Linking Digital Literacies to Bloom´s Taxonomy?

During this first topic I have been intrigued by the Digital literacies development model by Beetham and Sharpe, 2010. After reflecting on my own courses and how the students perceive online education and the different tools and systems that we introduce to students to support teaching and learning activities. I realize that this model might explain some resistance from students. Or, maybe it can be explained in the way I have heard from a a colleague at our university; ”Our class has been distance since start and have gotten used to trying to survive without teachers”. That might show one possible explanation to why students are not interacting during lectures and are not active in exercises that are not mandatory.

The digital literacy development model (Beetham and Sharpe, 2010) describes how students seem to develop higher order digital capabilities based on the foundation of access and functional skills. The pyramid model also help us to understand how to motivate students to try new technologies and gain new skills by challenges at the higher level of the pyramid. The model consists of four levels, starting from access and awareness (I have access to, I am aware of…), next is skills (personal capabilities, I can–I know how–to do/use…), third level is practices (ways of thinking and acting, I do/apply…) and the highest level in the pyramid is attributes & identity (predispositions, attitudes, trails,  I am…). At the top level, the students have an attitude and identity in relation to their learning. It is suggested that the learners take advantage of the possibility to support the students’ learning with the use of technologies, since they already have a developed understanding of the value of doing so. Sharpe (2014) identified six attributes to this level; being engaged, connected, confident, adaptable, intentional and self-aware. In the digital literacies development models, the left-hand upward arrow highlights how access can drive development of skills, and results in effective practices, and in the next step a confident digital learner. The right-hand arrow downward shows that student’s attitude towards new technologies provides motivation to learn new practices and develop those skills needed to acquire access.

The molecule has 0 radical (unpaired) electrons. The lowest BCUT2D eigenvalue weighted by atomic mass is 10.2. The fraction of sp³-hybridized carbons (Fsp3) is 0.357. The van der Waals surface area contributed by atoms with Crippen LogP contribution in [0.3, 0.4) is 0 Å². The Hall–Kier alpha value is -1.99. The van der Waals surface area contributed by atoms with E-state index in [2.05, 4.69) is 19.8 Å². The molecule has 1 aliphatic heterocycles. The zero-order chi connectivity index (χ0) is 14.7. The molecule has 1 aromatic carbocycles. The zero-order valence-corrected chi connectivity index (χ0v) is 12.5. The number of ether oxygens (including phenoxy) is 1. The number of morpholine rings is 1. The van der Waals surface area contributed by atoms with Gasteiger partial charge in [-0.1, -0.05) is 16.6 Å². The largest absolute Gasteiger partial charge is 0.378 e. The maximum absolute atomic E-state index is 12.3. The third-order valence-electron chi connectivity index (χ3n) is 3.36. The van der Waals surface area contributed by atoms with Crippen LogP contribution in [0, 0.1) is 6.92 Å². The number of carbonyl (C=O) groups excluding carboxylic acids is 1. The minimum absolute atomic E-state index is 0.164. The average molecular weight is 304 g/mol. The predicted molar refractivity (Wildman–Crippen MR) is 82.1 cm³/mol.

I was asking myself could we link this Digital literacies development model to Bloom´s and see how that can help us to understand how to support education. In the picture I tried to combine the model of learning objectives (by Rex Heer) and Blooms Digital Taxonomy and the digital literacy model.

I’m not sure if my picture make sense, but I was thinking that students motivation, digital literacy and high-order thinking skills should be able to plot agains learning objectives and what to look for when it comes to learning activities that can support students but also what we need to develop in terms of new digital competences…


A Model of Learning Objectives–based on A Taxonomy for Learning, Teaching, and Assessing: A Revision of Bloom’s Taxonomy of Educational Objectives by Rex Heer, Center for Excellence in Learning and Teaching, Iowa State University

Integrating Technology with Bloom’s Taxonomy – Teach Online

Beetham, H. & Sharpe, R. (2011) ‘Digital literacies workshop’, Paper presented at the JISC Learning Literacies Workshop, Birmingham

Linking Digital Literacies to Bloom´s Taxonomy?